All too often, Sales and Operations Planning is implemented with a narrow vision: “Keeping Focus on the Big Picture and letting the details sort themselves out”. After all, the key players in the S&OP process should be focused on determining the overarching company strategy, priorities, objectives and vision. The goal at that level is to ignore the “Hot Issue” of the day, week or month and focus on the long term to mitigate the impact of any short terms concerns. In theory, this works out, because a better long term plan transitions into a better short term plan. In practice, this is rarely the case.
So how does a good long term plan become a lousy short term plan? Why does capacity look great in the long term, but is always constrained in the short term? Why are inventory levels so high in the locations with the lowest sales volumes? Why are we always producing exactly the wrong product and filling our warehouses, but shorting our customers? Now, obviously, there are a multitude of reasons these things happen and a solid S&OP process will never solve all planning and execution issues – it’s just the nature of the beast. However, many companies with good long terms plans consistently find that they can’t execute to those plans. They just can’t seem to effectively transition their long term strategy and objectives into an efficient short term plan that’s attainable.
One thing that we consistently see at clients is that the S&OP process is executed in a non-integrated fashion and that the Company’s strategy, priorities, objectives and vision are not communicated effectively, if at all. The result is that all of the hard work and effort that leadership has put into the long range plan, falls apart in the short term Without a clear understanding of the companies objectives, the person making the decisions in the warehouse or on the shop floor will do what’s best for them or their department (and really, why shouldn’t they).
So what’s the answer?
The first question we ask when we review a client’s S&OP process is “How does the person doing the work know what the company’s strategy is?” How do they know that because of corporate initiatives to penetrate new markets, one product group takes priority over another? How do they know that certain customers have priority over others? Does profitability and margin trump volume? Most often the answer is “Well it’s what we decided in S&OP” which doesn’t help the person on the floor much.
We then look at the tools they use to distribute the S&OP plan out to the company. Often it’s published in meeting minutes and pushed out to the interested parties. While this is better than no communication, it’s often just ignored or is so vague that the users can’t digest the information in a meaningful way.
Utilize APO to communicate priorities.
The approach we recommend is to translate the strategic outputs of the S&OP plan directly into APO so that the users of the system can quickly and consistently make decisions that align directly with the long term plan. In this case we’re not just talking about demands, capacity and production volumes, but rather the strategic priorities of customers, product lines, markets, volumes, profitability or any other corporate objective. This takes an integrated approach that is aligned across all planning functions, Demand Planning, Distribution Planning, Production Planning and Detailed Scheduling and Deployment. The Detailed Scheduler should be able to quickly understand where each order stands in relative priority based on corporate strategy, and they should be able to see it directly in APO. They can then make decisions about inventory, capacity and schedule adherence based on those priorities. The same thing applies to the Distribution Planner, the Deployment Planners and the Demand Planners. The overall objective is for planning to be consistently executed across planning functions and priorities consistently adhered to.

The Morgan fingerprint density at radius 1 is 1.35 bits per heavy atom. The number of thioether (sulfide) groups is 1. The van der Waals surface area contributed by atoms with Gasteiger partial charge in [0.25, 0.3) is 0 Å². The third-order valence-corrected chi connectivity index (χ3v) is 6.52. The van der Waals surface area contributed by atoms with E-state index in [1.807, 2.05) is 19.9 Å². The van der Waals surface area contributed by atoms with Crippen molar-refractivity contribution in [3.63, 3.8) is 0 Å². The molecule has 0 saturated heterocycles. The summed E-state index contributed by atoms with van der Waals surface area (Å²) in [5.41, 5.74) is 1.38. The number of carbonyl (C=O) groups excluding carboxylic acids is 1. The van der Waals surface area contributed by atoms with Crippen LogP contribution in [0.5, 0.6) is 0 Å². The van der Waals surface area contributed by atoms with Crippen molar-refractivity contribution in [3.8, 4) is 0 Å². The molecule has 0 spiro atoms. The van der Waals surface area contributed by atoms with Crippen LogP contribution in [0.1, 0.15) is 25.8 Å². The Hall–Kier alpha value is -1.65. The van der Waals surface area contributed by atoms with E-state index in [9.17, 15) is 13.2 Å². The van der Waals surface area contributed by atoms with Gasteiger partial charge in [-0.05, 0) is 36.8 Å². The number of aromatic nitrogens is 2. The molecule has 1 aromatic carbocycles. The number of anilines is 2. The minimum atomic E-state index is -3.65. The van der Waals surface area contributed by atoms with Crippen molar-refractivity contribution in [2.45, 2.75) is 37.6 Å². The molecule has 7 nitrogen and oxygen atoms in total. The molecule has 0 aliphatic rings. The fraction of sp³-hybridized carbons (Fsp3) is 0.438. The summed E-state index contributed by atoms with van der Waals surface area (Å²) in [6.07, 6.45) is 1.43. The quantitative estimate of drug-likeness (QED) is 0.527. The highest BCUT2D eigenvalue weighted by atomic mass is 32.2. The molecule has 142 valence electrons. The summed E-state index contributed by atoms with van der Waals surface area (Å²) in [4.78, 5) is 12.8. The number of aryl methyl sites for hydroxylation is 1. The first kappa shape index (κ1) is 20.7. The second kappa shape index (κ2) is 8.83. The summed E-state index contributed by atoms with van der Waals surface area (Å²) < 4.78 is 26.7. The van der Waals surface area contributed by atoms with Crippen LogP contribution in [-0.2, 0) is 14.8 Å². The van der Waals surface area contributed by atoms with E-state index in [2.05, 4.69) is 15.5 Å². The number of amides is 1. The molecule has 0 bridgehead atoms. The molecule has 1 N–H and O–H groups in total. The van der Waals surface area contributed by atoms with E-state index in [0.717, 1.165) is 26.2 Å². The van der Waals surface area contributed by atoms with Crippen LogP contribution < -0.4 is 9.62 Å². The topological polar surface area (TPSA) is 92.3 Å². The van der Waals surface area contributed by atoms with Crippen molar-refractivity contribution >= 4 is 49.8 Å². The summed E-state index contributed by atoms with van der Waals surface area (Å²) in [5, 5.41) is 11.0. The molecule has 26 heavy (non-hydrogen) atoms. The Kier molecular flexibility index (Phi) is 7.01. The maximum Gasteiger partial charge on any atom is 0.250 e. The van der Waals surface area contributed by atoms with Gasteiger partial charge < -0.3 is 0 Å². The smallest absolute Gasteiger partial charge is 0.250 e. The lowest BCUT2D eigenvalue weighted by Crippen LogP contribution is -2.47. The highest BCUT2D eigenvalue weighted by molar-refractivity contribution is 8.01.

So this is easy to do in APO, right? Well the answer to that question is “not really.” Although APO does provide a master data structure to stratify a product or customer that allows for prioritization, it is often not comprehensive enough for a modern supply chain. Production, Inventory and Deployment decisions are usually more complex than a simple matter of defining a single priority – when multiple conflicting priorities are the norm and not the exception.
What’s really needed is for the strategic initiatives to be presented in a way that follows the strategic initiatives of the S&OP plan. Normally this means additional master data for product groups, customer groups, product lines, markets and other groupings. These groupings need to align with those utilized in S&OP and support the business and industry. Once the data structure is in place, there will be developments and configurations to insure that the data’s presented to the planners in a timely and effective manner to facilitate consistently aligned decision making at all levels. Finally, the process must be put in place to maintain and support ongoing shifting business objectives in alignment with S&OP.
This is not an easy process to implement and maintain, it takes commitment and resources at all levels of the organization and ownership by senior leadership is critical. However when done correctly, the results are a more cohesive supply chain, lower costs and better service to your customers.